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one rote one value, which a fair system of redistribution would involve, they will not hear a word. So, too, with regard to the new Imperialist idea ; for, while some clamour for foreign intervention, a remnant still keep the ancient faith ; but whether the former are prepared to find the necessary means by increased armament is not so very certain. This is not statesmanship, but what Junius would have called “the ominous oscillation of a pendulum."

Substantially the programme of the old Radicals has been very largely accomplished, and many of the principles which distinguished them from other political parties have now become common ground. The present condition of the Radical party is one of transition, or perhaps it would be more true to say that the condition of political parties generally is one of transition; for the dividing lines which separate Unionists from Home Rulers, and Conservatives from Liberalş and Radicals, are singularly ill defined. Liberals hardly any longer profess a desire to establish a National Parliament and Executive in Ireland; and it is not on such lines as these that the leading men amongst them hope to reconstruct the party. Mr. Kent's book is however mainly concerned with the history of the Radicals, not with an attempt to examine the condition of existing party divisions. Perhaps one of the most striking facts in the history of our parliamentary institutions is the fidelity with which, on the whole, Parliament has always represented the national feeling. However imperfect the machinery, even with a system of representation that seemed to make a mockery of popular election, a strong wave of national feeling always and quickly made itself felt in the House of Commons. The admission from time to time of new classes to the franchise, and the widest measures of redistribution, have never brought about any breach of continuity in our history. The reforms have never happily so operated as to confirm the fears of those who opposed them, whilst, on the other hand, beneficial though they have been they hardly realised the sanguine expectations of reformers who dreamed that at last Utopia was at hand.

Mr. Kent's volume is full of interest. He has given us a valuable sketch of the remarkable personalities who in thought or in action have led the democratic advances of our age. He has undoubtedly his partialities; but he has endeavoured to discuss his subject apart from prejudice, and the result is a book from which readers cannot fail to acquire a better understanding of the causes which have brought about our present constitutional system. VOL. CXCI. NO. CCCXCI.


ART. XI.-1. The History of Lord Lytton's Indian Adminis

tration, 1876 to 1880. Compiled from Letters and Official

Papers. By Lady BETTY BALFOUR. London : 1899. 2. The Making of a Frontier. By Colonel ALGERNON

DURAND, C.B., C.I.E. London : 1899. 3. Life of Sir George Pomeroy Colley, 1835-1881. By

Lieut.-General Sir WILLIAM BUTLER, K.C.B. London:

1899. 4. The Second Afghan War, 1878–79-80. By Colonel H. B.

HANNA. Vol. I. London: 1899. 5. Intian Problems : 1. Can Russia Invade India? 2. India's

Scientific Frontier. 3. Backwards or Forwards. By Colonel

H. B. HANNA. London. WHATEVER may be the ultimate verdict of history upon

Lord Lytton's Indian Administration, there can be no doubt as to the charm and grace of the volume in which Lady Betty Balfour has laid before the world the vindication from his own papers, practically by himself, of her father's much-assailed government of India. For our own part we are altogether of opinion that, at least from a military point of view, and probably from a political, Colonel Hanna is right when he says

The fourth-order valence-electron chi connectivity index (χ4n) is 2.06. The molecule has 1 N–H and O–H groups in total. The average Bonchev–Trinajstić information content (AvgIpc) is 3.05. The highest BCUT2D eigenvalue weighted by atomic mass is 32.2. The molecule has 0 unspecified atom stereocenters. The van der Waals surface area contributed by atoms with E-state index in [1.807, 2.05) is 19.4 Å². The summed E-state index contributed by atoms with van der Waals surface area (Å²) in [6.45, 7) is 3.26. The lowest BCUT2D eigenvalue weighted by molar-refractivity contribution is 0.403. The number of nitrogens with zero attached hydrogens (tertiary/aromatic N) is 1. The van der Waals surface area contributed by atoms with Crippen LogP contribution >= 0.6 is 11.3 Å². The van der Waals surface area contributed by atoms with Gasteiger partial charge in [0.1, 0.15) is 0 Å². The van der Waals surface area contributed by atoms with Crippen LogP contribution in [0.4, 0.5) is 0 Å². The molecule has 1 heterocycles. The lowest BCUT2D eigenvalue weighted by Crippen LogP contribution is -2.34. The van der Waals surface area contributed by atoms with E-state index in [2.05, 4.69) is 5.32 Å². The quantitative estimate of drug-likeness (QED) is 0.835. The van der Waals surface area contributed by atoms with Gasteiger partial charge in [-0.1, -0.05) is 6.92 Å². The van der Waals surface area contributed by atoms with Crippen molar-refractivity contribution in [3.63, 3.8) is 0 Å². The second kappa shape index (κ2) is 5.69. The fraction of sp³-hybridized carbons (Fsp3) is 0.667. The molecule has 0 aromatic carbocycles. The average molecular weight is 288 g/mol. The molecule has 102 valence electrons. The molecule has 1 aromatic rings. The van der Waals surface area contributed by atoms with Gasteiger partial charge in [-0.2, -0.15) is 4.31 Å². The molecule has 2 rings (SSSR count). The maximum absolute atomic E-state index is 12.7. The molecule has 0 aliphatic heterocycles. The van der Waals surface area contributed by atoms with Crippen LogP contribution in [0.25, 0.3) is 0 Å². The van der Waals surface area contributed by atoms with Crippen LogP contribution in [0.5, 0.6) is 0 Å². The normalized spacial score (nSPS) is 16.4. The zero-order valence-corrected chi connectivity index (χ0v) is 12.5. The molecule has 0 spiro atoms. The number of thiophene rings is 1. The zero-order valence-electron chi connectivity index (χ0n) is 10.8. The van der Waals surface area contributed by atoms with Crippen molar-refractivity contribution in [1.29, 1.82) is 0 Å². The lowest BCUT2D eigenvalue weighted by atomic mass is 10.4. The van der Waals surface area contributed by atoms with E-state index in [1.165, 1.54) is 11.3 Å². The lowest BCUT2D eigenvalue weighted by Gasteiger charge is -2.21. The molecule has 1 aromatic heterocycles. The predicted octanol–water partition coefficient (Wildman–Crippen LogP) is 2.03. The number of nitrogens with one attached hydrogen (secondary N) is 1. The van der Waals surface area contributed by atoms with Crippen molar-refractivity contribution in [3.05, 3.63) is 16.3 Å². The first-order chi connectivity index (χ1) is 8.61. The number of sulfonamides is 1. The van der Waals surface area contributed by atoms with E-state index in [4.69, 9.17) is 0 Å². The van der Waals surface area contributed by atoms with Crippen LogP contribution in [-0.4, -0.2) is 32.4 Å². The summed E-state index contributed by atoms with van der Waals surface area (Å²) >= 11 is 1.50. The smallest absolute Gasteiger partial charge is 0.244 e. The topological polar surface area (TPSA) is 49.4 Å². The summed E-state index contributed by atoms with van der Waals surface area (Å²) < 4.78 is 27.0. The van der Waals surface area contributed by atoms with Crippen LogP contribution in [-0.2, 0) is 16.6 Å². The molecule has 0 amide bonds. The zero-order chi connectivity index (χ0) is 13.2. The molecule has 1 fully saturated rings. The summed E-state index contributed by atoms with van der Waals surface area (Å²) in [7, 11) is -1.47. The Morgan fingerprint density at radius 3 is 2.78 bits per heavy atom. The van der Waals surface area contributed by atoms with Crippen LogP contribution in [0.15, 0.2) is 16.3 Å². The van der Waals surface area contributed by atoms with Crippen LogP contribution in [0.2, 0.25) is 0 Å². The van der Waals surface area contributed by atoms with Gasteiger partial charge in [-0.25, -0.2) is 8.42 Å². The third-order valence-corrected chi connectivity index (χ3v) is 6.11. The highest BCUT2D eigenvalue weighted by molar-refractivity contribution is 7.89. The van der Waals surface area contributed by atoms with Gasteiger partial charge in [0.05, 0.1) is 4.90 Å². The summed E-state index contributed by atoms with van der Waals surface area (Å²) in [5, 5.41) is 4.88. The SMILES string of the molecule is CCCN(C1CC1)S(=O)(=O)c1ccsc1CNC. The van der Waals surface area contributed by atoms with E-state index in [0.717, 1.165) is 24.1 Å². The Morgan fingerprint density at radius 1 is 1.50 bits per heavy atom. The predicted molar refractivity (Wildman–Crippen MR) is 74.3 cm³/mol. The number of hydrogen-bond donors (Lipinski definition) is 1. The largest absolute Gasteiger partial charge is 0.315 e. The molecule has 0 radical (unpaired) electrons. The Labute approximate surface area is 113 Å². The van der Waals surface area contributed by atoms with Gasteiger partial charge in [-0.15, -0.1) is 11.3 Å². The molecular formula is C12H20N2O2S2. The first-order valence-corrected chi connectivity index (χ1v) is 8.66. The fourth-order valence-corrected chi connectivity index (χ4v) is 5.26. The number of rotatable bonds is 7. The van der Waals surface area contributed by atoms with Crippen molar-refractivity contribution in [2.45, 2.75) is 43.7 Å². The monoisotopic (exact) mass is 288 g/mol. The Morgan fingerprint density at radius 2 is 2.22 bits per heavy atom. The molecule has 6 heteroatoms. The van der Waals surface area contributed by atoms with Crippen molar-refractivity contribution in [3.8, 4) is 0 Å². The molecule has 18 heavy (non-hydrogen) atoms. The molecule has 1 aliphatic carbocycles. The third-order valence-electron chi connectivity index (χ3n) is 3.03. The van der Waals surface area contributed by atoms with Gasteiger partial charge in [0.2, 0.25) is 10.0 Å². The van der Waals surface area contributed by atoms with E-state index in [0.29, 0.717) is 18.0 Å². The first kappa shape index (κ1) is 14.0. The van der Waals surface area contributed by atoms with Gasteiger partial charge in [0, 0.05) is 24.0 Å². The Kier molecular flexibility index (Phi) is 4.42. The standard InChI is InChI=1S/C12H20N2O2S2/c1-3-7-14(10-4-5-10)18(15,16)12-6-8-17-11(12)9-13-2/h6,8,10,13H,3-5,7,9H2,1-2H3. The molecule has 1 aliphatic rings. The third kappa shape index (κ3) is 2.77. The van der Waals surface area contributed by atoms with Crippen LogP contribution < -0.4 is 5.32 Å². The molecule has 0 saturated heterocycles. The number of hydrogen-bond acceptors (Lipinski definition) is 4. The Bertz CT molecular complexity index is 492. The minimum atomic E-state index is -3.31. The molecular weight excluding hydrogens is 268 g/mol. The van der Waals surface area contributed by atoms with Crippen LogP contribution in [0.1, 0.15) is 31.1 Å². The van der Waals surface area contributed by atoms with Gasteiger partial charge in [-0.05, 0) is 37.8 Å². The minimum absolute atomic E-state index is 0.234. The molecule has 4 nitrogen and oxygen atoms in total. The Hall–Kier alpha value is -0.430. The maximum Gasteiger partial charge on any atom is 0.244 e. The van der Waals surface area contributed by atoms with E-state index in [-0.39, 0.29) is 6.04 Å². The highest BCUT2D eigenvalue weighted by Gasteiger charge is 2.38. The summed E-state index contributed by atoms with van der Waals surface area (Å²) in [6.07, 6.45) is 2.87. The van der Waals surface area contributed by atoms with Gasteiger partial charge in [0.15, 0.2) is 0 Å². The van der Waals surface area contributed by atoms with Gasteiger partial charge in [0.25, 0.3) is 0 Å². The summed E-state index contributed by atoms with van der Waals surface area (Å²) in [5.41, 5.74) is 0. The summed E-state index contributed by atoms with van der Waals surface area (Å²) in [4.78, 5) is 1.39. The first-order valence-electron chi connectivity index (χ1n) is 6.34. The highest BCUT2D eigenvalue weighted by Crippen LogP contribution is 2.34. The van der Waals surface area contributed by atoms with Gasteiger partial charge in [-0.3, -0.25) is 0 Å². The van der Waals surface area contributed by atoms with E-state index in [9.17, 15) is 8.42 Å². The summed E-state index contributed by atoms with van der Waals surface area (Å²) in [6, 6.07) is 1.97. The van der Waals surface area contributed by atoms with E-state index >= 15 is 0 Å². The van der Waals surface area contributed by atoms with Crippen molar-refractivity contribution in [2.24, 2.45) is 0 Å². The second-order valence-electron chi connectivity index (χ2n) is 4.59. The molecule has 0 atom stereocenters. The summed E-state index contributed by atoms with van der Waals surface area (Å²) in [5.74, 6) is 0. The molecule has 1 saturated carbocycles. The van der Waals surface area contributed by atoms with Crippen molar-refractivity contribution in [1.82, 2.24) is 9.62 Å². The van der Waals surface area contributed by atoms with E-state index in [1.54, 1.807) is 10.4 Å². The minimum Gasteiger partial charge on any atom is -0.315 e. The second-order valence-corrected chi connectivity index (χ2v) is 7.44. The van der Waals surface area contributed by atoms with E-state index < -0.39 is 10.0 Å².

No! there is only one way of helping Afghanistan without arousing her jealousy, and probably in the end justifying her suspicions, and that is to tell Russia that we intend to regard any act of aggression committed against the territory of our ally as an act of hostility directed against ourselves, and to avenge it by attacking her in her only vulnerable points-her sea-board, her commerce, and her fleet.' (Backwards or Forwards,' p. 119.) We agree with Colonel Durand when he says

* Every point of possible attack gained is to her (Russia's) advantage, and every man of ours who can be kept locked up in India, or guarding its frontier, when the battle of Armageddon does come, must be withdrawn from the real chessboard, wherever that may be. That to my mind is the crucial point' (p. 3). Since Colonel Hanna wrote Russia has in various ways exposed herself to our attacks at new points. The present war in South Africa, despite many of the checks which have attended it, is a demonstration greater than we have ever made before, and far greater than any other country has ever made of power for acting by virtue of navy and mercantile marine with a large army at an immense distance from home. When it is remembered that Russia, though her land frontier actually marches with that of China for more than two thousand miles, and though she would have met with no resistance had she chosen to move her garrison and her guns by land to Port Arthur, was yet obliged, by the inexorable conditions involved in the difficulties of land transport, to send to that distant shore every man and every gun that she required by sea under the guns of our feet, her 'sea-board' is an expression that requires considerable expansion in order that its importance may be realised. The • battle of Armageddon' can only in our judgement be fought with advantage to Great Britain in places where, as Mr. Kinglake used to put it, 'land and sea do much intertwine.' Therefore our positive conviction is, like that of Colonel Durand, that all Indian frontier policy must be judged from the point of view which he has so well expressed. It cannot be a question of the facilities which it presents to us for aggressive action against Russia, but only of the defensive security of our own frontier, of the smallest number of men that can be used for that defensive purpose, and of economy for the finances of India. By those standards, and by those alone, these questions can be safely judged, and that being our own point of view, it is only fair that we should state it at the outset, in order that we may not pretend to be impartial judges of the chief incidents of Lord Lytton's frontier administration.